1. Berlusconi’s government finally caught up with you for reasons they can’t reveal.

2. The Vatican was going to make you revisit ‘the inquisition’ for not kissing the Pope’s ___.

3. Fermilab decided to accuse you for the recent lack of funds by photoshopping your official company I.D. to a long list of co-authored failed experiments.

4. They found your fingerprints on an empty bottle of Chianti in one of the secret passages under the LHC. The Swiss and French authorities are arguing over your faux pas in English.

5. You were just about to expose the first real evidence of the Higgs Boson creature, which was hermetically sealed in the black queen’s side knight of your portable traveling chess set. (This was the kink in your armor as nobody carries a traveling chess set anymore.)

p.s. I think you have time to gather any relevant info before you make any rash decisions.

7. Andrea Giammanco - June 17, 2008

I second GW: private site, plus a link from the old one, saying “the new address is blablabla, please update your links and bookmarks”.

8. dorigo - June 17, 2008

Hi Nick,

I know typepad, thank you… I used it in the Quantum Diaries year (2005). I do not know whether the features have improved since then. Also, the accounts we had had been dealt with by our editors, and so I do not know what to make of my experience there…

I was thinking about something I could set up by myself, though.


9. dorigo - June 17, 2008

Hi GW, Andrea,

GW: hearing you talking about hacks makes them look easy – but I am not such a hacker. Not anymore, anyway.

But thanks for the advice, I will do some research next month (I’m on vacation in mid July).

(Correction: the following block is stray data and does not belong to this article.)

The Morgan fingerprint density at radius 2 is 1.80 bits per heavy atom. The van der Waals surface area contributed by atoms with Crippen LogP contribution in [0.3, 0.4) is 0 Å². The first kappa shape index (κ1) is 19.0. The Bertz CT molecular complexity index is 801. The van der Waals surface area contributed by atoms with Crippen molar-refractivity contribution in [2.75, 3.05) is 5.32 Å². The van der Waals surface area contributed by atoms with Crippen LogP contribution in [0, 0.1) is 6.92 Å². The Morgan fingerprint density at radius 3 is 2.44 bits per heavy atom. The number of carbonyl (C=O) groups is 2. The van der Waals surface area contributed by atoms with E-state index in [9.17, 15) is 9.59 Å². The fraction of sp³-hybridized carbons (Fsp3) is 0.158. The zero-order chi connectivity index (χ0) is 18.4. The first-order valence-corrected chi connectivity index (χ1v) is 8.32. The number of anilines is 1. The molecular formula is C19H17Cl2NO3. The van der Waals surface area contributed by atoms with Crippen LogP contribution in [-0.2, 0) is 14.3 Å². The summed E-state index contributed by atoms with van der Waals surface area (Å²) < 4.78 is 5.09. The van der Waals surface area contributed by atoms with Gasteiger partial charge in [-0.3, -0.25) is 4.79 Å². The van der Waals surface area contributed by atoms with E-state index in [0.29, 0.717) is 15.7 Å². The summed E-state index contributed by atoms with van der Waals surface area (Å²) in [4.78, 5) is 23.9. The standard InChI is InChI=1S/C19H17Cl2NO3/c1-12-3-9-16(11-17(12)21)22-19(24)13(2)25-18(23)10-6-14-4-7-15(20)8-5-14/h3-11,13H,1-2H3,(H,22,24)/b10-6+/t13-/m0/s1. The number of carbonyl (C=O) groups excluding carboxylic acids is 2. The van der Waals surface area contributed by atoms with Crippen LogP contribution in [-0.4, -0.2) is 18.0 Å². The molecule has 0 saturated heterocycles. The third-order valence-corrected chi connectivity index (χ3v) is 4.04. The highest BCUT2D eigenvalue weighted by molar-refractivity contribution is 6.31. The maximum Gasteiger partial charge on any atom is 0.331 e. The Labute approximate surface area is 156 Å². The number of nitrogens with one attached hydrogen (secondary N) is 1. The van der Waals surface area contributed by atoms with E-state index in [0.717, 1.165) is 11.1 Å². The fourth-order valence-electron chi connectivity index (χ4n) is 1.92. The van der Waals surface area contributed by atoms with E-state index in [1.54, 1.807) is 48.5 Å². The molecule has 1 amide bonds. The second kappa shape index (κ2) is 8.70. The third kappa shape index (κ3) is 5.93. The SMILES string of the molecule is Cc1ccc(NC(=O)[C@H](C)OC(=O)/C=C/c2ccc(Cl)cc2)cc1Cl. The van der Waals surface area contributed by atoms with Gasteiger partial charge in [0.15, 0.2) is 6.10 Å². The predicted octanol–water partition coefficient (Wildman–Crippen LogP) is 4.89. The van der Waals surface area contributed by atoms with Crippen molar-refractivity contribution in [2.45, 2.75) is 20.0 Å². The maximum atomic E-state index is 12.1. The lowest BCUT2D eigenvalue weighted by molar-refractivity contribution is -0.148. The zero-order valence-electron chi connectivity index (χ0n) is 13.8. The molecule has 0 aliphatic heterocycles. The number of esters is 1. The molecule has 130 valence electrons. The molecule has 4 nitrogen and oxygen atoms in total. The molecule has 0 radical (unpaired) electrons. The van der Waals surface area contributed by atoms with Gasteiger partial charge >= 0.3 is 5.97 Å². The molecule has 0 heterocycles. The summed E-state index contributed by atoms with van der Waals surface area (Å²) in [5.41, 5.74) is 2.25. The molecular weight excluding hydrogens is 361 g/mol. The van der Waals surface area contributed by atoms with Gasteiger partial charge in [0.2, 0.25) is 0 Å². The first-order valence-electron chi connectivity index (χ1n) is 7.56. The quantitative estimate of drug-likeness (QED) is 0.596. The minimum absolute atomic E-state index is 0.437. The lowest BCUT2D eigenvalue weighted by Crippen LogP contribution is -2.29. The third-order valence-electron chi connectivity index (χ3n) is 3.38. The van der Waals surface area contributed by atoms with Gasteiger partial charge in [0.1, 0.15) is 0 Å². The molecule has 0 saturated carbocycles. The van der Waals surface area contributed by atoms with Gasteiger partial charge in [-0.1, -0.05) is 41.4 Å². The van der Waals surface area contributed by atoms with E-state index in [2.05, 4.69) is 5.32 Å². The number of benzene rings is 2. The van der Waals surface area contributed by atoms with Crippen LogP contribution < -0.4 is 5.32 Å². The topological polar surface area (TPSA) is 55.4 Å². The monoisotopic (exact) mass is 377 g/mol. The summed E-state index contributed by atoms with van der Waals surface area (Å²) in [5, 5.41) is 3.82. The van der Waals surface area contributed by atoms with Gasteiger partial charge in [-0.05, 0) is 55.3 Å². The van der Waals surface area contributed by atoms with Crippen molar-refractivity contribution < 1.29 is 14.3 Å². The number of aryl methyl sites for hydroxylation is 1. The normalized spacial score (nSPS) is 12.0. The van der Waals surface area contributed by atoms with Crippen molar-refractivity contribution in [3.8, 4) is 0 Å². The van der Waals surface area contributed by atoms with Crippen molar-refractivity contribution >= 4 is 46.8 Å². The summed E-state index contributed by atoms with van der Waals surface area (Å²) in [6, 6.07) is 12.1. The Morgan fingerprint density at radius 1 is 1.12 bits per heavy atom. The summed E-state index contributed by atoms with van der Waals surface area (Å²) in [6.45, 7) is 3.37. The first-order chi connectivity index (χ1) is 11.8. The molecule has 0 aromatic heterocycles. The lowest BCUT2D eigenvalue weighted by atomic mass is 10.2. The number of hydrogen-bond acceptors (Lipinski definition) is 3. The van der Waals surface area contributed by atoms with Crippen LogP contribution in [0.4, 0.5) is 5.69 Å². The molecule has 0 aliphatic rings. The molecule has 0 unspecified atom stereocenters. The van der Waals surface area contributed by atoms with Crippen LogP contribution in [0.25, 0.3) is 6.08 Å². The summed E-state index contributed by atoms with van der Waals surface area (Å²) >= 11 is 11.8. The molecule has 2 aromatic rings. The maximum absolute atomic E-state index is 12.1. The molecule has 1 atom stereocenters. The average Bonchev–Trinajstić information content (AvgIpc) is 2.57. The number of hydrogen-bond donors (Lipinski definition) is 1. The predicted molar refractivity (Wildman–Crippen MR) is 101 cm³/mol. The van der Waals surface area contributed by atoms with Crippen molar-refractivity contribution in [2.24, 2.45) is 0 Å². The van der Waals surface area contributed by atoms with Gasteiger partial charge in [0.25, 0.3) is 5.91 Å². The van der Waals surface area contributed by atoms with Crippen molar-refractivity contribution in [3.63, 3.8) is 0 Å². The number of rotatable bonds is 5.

10. dorigo - June 17, 2008

Hello Fred,

I like a lot the image of francophones messing up by dialoguing in English. As for the Pope and Berlusconi (yes, they still are two distinct entities), well – they both seem to have their hands full: the former with anglican marriages taking place between gay priests (!), the latter with fixing his own lawsuits.


11. Guess Who - June 17, 2008

Hacking WP themes is easy. I had some fun doing it a couple of summers ago, thinking that maybe I should have a blog (an absolutley insane idea, of course). But you don’t need to. I just spent a couple of minutes browsing the plugin directory,


(just the “Post” tag) and almost immediately found


There are probably more, but judging by the descriptions, any of these should be able to display a link to your new blog in, above or below all your posts.

12. Peter Woit - June 17, 2008

Hi Tommaso,

I run my own copy of the WordPress software on our department web-server. The main problem has always been that security problems are regularly found in their software, so you have to keep updating it often. In the past this has been an annoyingly elaborate process, taking much more time than it should. I think they may now have some new way to do this which is easier, but I haven’t tried it.

The spam situation is horrific, with floods of the stuff coming in, and an ongoing battle between the spam recognition software and the spammers. The WordPress Akismet plugin seems to work as well as anything, but regularly lets spam through and misidentifies legitimate comments as spam. My main problem with it is that it is completely unconfigurable: as far as I can tell I can’t whilte-list addresses (e.g., my own..).

All in all, unless you really enjoy spending time fiddling with software, I’d suggest you stick with your current set-up changing only if the WordPress people get significantly more annoying. You’re not going to do better on spam recognitions, and the cost of controlling the thing yourself is a lot more work.


13. dorigo - June 17, 2008

See Peter, that is exactly what I fear the most: spending more time on technical issues than on the real thing. I am already challenged enough with that kind of problem as I write code for CMS analysis and I find myself spending 90% of the time on fixing things caused by new releases of somebody else’s code and only 10% of the time thinking.

So I guess I will take your advice. The more so since the older I get, the less skilled I become on software issues…


14. dorigo - June 17, 2008

Hi GW,

I guess what I just wrote in answer to Peter also addresses your advice… I feel not ready for wrestling with browser code. Maybe in my next life 🙂